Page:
Epiphany: why do we hide a bean in the galette des rois?
If many gourmets are already sharing King’s pancakes since this Sunday, it is this Wednesday, January 6 that we officially celebrate Epiphany. The opportunity to look back on the origins of this tradition, and more particularly on the bean hidden inside these beautiful golden cakes.
If the feast of Epiphany – which commemorates the visit of the Three Kings who came to adore Jesus a few days after his birth – dates back to the year 0, the tradition of the cake and the bean, they did not appear until the period and was not associated with the birth of the Messiah at the time.
During Antiquity, the Romans used to celebrate the God Saturn by organizing a gigantic feast. These festivals, called the Saturnalia, took place around the Winter Solstice and brought together masters and slaves, without distinction. Together, they shared a cake in which was hidden a bean (at the time, it was indeed the legume, and not a plastic object). Whoever was lucky enough to fall on the bean then became king for the day and had the right to give pledges. A great opportunity to reverse the roles of master and slave for a day.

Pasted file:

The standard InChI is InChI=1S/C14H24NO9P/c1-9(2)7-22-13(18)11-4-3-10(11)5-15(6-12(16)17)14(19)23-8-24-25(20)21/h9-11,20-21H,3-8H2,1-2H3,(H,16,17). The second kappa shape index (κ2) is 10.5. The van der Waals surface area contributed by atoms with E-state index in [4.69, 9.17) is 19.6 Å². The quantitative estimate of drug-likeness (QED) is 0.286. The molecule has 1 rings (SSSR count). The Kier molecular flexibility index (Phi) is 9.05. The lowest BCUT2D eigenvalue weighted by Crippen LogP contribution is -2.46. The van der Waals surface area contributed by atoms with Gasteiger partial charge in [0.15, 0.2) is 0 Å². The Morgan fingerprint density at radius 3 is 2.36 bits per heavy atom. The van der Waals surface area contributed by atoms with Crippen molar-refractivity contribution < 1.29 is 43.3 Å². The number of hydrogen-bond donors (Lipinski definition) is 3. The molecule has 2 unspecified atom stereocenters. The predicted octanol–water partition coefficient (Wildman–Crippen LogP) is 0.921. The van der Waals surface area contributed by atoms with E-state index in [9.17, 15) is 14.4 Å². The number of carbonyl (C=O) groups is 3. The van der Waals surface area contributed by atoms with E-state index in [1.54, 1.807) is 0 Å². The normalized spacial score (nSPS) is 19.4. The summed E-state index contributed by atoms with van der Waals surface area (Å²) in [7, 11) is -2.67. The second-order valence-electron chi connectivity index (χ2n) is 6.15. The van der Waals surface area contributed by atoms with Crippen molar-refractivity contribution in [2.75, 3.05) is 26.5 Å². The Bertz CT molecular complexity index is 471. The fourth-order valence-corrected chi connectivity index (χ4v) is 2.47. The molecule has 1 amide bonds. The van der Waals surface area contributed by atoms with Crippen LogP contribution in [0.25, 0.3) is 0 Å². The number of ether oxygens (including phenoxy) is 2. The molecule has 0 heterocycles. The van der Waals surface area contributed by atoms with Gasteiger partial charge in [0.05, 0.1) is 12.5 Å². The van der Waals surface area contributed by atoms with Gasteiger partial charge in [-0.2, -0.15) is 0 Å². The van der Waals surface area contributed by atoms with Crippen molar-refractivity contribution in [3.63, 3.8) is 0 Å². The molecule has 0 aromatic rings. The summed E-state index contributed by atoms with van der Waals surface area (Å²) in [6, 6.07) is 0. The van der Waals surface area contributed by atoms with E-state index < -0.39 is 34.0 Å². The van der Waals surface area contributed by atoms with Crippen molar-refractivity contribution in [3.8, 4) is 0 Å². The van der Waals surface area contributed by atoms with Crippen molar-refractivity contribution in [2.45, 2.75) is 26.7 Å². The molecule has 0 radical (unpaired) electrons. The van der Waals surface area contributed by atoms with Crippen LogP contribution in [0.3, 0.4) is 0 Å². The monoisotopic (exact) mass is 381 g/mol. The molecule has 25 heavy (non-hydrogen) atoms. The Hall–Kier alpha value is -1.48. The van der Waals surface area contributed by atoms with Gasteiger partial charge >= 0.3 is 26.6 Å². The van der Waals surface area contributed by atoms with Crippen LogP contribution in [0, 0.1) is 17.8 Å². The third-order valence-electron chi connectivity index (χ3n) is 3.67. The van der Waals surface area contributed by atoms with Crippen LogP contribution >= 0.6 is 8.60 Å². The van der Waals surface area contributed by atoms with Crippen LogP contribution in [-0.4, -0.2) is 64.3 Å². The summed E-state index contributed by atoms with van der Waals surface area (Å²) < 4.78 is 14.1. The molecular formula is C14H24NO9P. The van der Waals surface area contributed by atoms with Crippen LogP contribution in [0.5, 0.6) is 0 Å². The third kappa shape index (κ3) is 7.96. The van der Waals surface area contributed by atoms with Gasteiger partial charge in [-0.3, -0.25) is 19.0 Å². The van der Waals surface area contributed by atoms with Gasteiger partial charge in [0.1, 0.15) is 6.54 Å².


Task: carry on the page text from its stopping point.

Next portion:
The tradition was then perpetuated, and the Catholic Church appropriated it in the 14th century. Christians then attributed the tradition of the cake of kings no longer to the Winter Solstice, but to Epiphany, celebrated on January 6.
Since then, this festival has evolved a lot, as have the beans hidden in the cakes. Today, exit the legumes: the bean comes in different forms, and bakers from all corners of the planet redouble their creativity every year to come up with new ideas.